The Effects of
Music, Relaxation and Suggestion
in the learning environment.
The aim of this chapter is to investigate whether music, relaxation and suggestion, the three major elements present in most versions of Accelerative Learning, have indeed been shown to be effective in the learning process. For this purpose studies have been reviewed not only within the field of Accelerative Learning, but also outside it.
One of the interests in Accelerative Learning research has been to isolate individual elements involved in the method in order to determine their effect on a number of dependent variables. This has been particularly true for the element of music. Some studies have investigated the effect of background music on vocabulary learning, both in laboratory settings (Schuster & Mouzon 1982, Stein et al 1982, Schuster 1985) and in the normal teaching environment (Schiffler 1986b). Other studies, some independent of Accelerative Learning, have looked at the effect of background music on reading performance (Mullikin & Henk 1985), on students' on-task behaviour (Davidson & Powell 1986) and on context-dependent memory (Smith 1985).
While the majority of studies explored the effect of music on achievement, Lehmann (1982) investigated psycho-physiological responses to different types of music in order to determine which music may be most readily accepted by students in Accelerative Learning classes. His findings, together with those of Smith (1985), who included white noise as a background to learning, and those of Mullikin and Henk (1985), who investigated the effectiveness of easy-listening background music, are particularly interesting since they indicate that music selections other than those recommended by Lozanov (1978) and Lozanov and Gateva (1988) may be effective in the learning environment. Generally, the role of music in Accelerative Learning has been given more attention by researchers than either relaxation or suggestion.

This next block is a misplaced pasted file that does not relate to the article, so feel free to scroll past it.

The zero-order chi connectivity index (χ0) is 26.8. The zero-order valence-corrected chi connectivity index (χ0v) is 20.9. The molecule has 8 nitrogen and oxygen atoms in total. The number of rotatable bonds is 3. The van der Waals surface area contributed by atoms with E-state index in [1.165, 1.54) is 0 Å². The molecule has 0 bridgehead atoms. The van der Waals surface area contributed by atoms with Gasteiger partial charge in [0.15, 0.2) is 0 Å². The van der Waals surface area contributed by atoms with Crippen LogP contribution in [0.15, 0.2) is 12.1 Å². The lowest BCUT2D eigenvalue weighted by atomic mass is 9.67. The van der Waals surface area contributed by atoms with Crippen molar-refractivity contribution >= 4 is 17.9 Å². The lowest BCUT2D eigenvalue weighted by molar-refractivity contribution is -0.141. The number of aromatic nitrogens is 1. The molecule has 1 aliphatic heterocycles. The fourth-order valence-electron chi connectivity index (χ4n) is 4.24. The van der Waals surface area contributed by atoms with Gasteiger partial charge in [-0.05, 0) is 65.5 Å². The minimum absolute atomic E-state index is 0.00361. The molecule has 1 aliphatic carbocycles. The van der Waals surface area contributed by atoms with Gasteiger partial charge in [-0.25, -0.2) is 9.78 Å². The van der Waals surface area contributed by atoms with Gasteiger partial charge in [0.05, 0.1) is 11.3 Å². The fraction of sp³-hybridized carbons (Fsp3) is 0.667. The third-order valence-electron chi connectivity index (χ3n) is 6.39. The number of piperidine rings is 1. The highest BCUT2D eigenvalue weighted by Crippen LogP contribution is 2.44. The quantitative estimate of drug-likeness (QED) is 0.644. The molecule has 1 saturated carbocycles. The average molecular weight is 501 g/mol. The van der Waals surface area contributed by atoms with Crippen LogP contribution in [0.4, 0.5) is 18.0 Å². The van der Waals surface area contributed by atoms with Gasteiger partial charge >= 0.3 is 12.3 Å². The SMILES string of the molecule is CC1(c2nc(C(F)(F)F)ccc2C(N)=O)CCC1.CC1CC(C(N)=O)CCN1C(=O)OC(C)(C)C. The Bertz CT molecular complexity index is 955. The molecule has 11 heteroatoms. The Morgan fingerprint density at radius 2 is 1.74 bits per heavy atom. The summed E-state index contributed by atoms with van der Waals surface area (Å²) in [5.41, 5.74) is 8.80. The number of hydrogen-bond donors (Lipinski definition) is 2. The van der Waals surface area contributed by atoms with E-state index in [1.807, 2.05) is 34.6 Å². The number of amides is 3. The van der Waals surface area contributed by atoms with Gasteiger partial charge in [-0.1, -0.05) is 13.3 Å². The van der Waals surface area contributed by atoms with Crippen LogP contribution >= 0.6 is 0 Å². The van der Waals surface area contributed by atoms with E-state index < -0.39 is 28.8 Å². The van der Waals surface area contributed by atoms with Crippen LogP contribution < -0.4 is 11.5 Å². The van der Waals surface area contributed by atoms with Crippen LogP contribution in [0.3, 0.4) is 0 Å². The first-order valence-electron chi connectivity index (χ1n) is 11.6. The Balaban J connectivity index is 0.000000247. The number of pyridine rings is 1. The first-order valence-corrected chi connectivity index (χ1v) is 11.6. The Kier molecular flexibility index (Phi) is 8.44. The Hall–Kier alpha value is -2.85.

Since Lozanov himself no longer recommends specific relaxation exercises, the question arises whether this element ought to be retained in Accelerative Learning on the basis of the Western research. There have been a number of studies investigating the effect of various forms of relaxation training on achievement (Biggers & Stricherz 1976, Stricherz 1980, Johnson 1982, Baur 1982), on creativity (Gamble et al 1982), and on physiological and psychological variables (Matthews 1983, Setterlind 1983).
The most extensive research on the effect of relaxation on achievement independent of Accelerative Learning has been carried out in the field of anxiety research. Since one of the principles of Accelerative Learning is that learning ought to be free from stress and tension, elements closely related to anxiety, the findings of this research were found to be relevant to this chapter and have therefore been included.
The least researched of the three major elements in Accelerative Learning is suggestion. One reason for this may be that this element is particularly difficult to isolate in any teaching environment. Results of studies in which the effect of suggestion in Accelerative Learning was investigated (Bordon & Schuster 1976, Biggers & Stricherz 1976, Schuster & Martin 1980, Renigers 1981) are conflicting. Another reason for the lack of research on suggestion may be its close association with hypnosis. The possible relationship or distinction between Accelerative Learning and hypnosis will therefore also be explored in this chapter.